The granddaddy of all these is Tk. I think it should be OK if you want
to draw some stuff, run the main loop while you wait for user feedback,
then break out of the main loop to carry on doing normal stuff. I don’t
think you’re constrained to a single “main loop”.

I’m looking for a simple, easy to learn, low weight GUI for use in Ruby
programs that mainly use the command line but where a bit of GUI might
be
in order.

If you want easy cross platform I might suggest something jruby-like.

anyway here’s a list:
http://wiki.github.com/rdp/ruby_tutorials_core/ruby-gui-toolkit-comparison

Enjoy!
-r

Dave,

Friday, September 3, 2010, 2:31:12 AM, you wrote:

DL> Handy G. wrote:

I’m looking for a simple, easy to learn, low weight GUI for use in Ruby
programs that mainly use the command line but where a bit of GUI might
be
in order.

To give a clearer idea, let me show some examples:

  1. Going to a youtube user that has multiple playlists, parsing the
    playlist then opening a GUI with a list of the playlists so you can
    chose
    which to download.
  1. At a point in the program, you need to specify a folder to store your
    data in, so you want to pop open a folder save dialog box, then continue
    with your basic commandline program.
  1. A loop in a program input a file, parses the input and creates a
    (directed acyclic) graph from it. There is a bug someplace between the
    parser and the graph generator. You put a form at the beginning showing
    input data some intermediate variables, and drawing the graph as it
    evolves to visualize what is going wrong.

I hope from these three examples that the things I am looking for in a
GUI toolkit clear. The GUI elements are incidental to the main program,
the main program is a commandline program and for some reason or other a
part of the program is made simpler with a bit of GUI. This however is
only the case if the GUI is itself simple. Spending a lot of time
setting up an application loop and a GUI justs mucks things up in this
case. Also, in each case the GUI portion is started and stopped several
times in one run of a program.

Suggestions?

DL> I have used fxruby & foxGUIb successfully for a wee while.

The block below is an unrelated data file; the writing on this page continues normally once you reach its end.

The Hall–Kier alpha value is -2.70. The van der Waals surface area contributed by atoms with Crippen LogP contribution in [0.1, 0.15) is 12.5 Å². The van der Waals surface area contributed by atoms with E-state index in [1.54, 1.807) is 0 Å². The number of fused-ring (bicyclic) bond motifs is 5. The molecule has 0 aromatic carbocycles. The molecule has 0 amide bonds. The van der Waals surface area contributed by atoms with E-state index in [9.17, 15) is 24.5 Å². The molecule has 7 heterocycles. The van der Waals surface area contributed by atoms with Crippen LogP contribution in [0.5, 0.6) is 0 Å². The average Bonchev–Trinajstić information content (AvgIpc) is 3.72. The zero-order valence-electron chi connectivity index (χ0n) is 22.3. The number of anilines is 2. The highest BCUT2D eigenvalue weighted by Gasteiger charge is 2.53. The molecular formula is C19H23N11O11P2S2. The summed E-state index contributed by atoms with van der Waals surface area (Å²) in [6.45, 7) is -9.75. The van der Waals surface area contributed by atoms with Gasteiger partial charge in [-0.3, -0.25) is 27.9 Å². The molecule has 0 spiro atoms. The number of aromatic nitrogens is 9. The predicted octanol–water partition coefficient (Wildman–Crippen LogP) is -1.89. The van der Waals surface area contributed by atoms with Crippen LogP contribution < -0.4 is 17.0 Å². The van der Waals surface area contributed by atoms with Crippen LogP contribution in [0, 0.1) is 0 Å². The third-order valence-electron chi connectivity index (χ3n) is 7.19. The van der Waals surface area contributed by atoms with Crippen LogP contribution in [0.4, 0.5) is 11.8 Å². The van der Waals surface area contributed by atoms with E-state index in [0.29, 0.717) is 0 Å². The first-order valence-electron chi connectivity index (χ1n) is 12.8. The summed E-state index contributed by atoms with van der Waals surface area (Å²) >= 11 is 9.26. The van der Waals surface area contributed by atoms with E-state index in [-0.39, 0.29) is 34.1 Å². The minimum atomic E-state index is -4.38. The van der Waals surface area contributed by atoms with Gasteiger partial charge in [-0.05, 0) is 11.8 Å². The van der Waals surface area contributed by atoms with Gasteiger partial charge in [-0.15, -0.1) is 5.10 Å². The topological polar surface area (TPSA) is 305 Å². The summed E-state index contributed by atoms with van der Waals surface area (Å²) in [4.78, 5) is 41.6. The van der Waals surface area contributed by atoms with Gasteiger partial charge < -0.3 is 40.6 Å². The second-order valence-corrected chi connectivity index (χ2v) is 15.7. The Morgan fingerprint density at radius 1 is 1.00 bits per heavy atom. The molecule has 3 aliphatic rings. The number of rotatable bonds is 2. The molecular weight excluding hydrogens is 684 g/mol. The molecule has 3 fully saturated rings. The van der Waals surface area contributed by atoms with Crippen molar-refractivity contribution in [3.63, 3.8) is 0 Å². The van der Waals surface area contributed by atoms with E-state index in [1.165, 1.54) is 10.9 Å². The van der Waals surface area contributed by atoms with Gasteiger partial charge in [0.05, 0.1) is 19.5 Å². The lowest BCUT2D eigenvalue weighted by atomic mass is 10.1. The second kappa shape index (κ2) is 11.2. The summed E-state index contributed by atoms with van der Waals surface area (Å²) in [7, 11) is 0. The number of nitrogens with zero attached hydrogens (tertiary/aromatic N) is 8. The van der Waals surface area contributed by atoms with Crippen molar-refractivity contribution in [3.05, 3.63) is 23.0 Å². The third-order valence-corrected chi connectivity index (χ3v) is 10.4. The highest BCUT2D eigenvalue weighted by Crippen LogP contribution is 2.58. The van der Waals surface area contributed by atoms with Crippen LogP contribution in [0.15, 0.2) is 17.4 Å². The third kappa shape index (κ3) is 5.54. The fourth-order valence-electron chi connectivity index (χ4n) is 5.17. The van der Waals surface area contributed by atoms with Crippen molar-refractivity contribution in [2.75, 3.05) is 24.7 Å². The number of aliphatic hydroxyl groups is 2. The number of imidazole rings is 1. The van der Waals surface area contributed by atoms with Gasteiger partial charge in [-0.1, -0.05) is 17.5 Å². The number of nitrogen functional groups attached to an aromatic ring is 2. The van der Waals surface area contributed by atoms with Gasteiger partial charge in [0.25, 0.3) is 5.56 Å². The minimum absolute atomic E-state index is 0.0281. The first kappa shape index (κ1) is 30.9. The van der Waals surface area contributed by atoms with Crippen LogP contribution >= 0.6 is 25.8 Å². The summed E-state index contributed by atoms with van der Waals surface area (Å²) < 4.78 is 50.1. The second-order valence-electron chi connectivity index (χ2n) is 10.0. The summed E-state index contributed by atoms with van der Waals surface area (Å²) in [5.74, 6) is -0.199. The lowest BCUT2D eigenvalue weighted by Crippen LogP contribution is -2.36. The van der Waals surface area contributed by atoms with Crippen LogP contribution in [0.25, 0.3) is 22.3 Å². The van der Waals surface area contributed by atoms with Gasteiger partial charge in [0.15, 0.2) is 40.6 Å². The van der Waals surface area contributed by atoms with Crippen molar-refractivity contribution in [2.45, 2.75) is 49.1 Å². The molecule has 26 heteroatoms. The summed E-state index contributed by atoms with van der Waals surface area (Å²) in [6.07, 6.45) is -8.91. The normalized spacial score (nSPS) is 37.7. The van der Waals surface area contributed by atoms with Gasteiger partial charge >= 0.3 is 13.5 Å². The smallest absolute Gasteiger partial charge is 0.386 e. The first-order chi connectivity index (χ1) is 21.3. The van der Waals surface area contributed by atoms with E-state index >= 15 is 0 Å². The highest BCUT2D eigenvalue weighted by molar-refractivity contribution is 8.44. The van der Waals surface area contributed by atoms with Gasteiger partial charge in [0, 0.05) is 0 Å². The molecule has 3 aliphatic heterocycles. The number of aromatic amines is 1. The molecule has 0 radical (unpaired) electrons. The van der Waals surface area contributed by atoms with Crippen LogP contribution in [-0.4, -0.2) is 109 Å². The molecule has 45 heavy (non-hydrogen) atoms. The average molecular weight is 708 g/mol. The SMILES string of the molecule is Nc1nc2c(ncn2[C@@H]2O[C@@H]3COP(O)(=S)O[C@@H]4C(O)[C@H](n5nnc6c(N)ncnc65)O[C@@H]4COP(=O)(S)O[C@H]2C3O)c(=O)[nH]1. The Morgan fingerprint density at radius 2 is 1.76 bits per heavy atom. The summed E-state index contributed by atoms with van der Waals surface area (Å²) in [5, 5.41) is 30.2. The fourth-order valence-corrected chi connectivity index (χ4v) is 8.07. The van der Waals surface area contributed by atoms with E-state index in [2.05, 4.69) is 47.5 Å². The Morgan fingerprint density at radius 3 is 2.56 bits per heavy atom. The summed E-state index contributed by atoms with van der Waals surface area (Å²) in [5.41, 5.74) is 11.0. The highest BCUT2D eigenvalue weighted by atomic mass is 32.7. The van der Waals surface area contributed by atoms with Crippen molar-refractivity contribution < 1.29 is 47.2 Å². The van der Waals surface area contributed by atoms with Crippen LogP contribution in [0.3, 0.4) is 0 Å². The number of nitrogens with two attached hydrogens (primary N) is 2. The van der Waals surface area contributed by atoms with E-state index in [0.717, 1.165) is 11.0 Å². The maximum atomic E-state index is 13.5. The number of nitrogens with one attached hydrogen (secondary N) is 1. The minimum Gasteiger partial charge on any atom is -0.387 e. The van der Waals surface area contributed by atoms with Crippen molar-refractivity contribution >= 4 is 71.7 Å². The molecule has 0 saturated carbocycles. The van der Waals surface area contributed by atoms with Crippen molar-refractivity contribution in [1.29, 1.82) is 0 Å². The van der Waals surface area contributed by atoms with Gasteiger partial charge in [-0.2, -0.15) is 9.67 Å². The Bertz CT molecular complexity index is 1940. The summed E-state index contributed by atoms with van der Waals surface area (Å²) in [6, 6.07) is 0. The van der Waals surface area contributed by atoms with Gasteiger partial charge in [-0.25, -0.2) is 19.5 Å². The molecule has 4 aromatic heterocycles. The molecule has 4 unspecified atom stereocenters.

DL> FoxGUIb for the GUI (and it uses fxruby).

DL> Also I’ve used Shoes.

DL> So I can recommend either for you’re solution.

I use FxRuby for exactly that purpose and I like it a lot.

Sadly, it has reached end-of-life and neither the underlying FOX C++
library or FXRuby that uses it seem to be supported.

On Fri, 03 Sep 2010 04:20:18 -0500, Brian C. wrote:

I should add, that will handle your case (1) and (2) happily, but not
(3).

The granddaddy of all these is Tk. I think it should be OK if you want
to draw some stuff, run the main loop while you wait for user feedback,
then break out of the main loop to carry on doing normal stuff. I don’t
think you’re constrained to a single “main loop”.

I have never used Tk, though I have encountered it often. It was
actually
Tk that I ws thinking of when I wrote the post originally, but I’m
under
the impression that there are several major shortcomings with Tk (
people
with more practical experience of Tk please feel free to correct my
impressions ).

Tk itself is falling into disfavor, so it may not be viable for much
longer.

The Ruby bindings for TK are crude and iffy.

The documentation for the Ruby bindings of Tk is very poor.

The Ruby bindings for TK are not very “Ruby-like”.

As a shoes maintainer, I’m a bit biased. But since Shoes is more of an
app toolkit than ‘toss a gui on something’, it might not be right for
you in its current incarnation.

I’ve been playing around with QtRuby lately, and it’s pretty solid.